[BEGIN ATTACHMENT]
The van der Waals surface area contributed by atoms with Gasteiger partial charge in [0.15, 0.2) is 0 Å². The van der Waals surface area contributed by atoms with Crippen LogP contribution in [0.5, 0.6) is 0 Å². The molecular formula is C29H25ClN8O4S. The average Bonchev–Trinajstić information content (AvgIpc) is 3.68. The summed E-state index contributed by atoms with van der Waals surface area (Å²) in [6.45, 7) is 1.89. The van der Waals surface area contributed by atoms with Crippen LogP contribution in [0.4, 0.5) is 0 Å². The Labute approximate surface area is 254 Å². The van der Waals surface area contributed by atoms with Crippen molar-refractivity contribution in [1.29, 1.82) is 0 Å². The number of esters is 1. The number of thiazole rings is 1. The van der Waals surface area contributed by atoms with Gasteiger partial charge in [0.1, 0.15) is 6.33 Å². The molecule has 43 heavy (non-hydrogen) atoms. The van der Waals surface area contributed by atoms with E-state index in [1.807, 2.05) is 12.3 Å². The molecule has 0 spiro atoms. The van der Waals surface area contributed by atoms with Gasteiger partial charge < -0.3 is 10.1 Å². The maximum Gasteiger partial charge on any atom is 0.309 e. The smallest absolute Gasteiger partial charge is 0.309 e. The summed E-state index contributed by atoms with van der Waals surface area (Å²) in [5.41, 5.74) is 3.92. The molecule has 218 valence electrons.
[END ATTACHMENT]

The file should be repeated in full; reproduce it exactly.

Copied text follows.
The van der Waals surface area contributed by atoms with Gasteiger partial charge in [0.15, 0.2) is 0 Å². The van der Waals surface area contributed by atoms with Crippen LogP contribution in [0.5, 0.6) is 0 Å². The molecular formula is C29H25ClN8O4S. The average Bonchev–Trinajstić information content (AvgIpc) is 3.68. The summed E-state index contributed by atoms with van der Waals surface area (Å²) in [6.45, 7) is 1.89. The van der Waals surface area contributed by atoms with Crippen LogP contribution in [0.4, 0.5) is 0 Å². The Labute approximate surface area is 254 Å². The van der Waals surface area contributed by atoms with Crippen molar-refractivity contribution in [1.29, 1.82) is 0 Å². The number of esters is 1. The number of thiazole rings is 1. The van der Waals surface area contributed by atoms with Gasteiger partial charge in [0.1, 0.15) is 6.33 Å². The molecule has 43 heavy (non-hydrogen) atoms. The van der Waals surface area contributed by atoms with E-state index in [1.807, 2.05) is 12.3 Å². The molecule has 0 spiro atoms. The van der Waals surface area contributed by atoms with Gasteiger partial charge < -0.3 is 10.1 Å². The maximum Gasteiger partial charge on any atom is 0.309 e. The smallest absolute Gasteiger partial charge is 0.309 e. The summed E-state index contributed by atoms with van der Waals surface area (Å²) in [5.41, 5.74) is 3.92. The molecule has 218 valence electrons.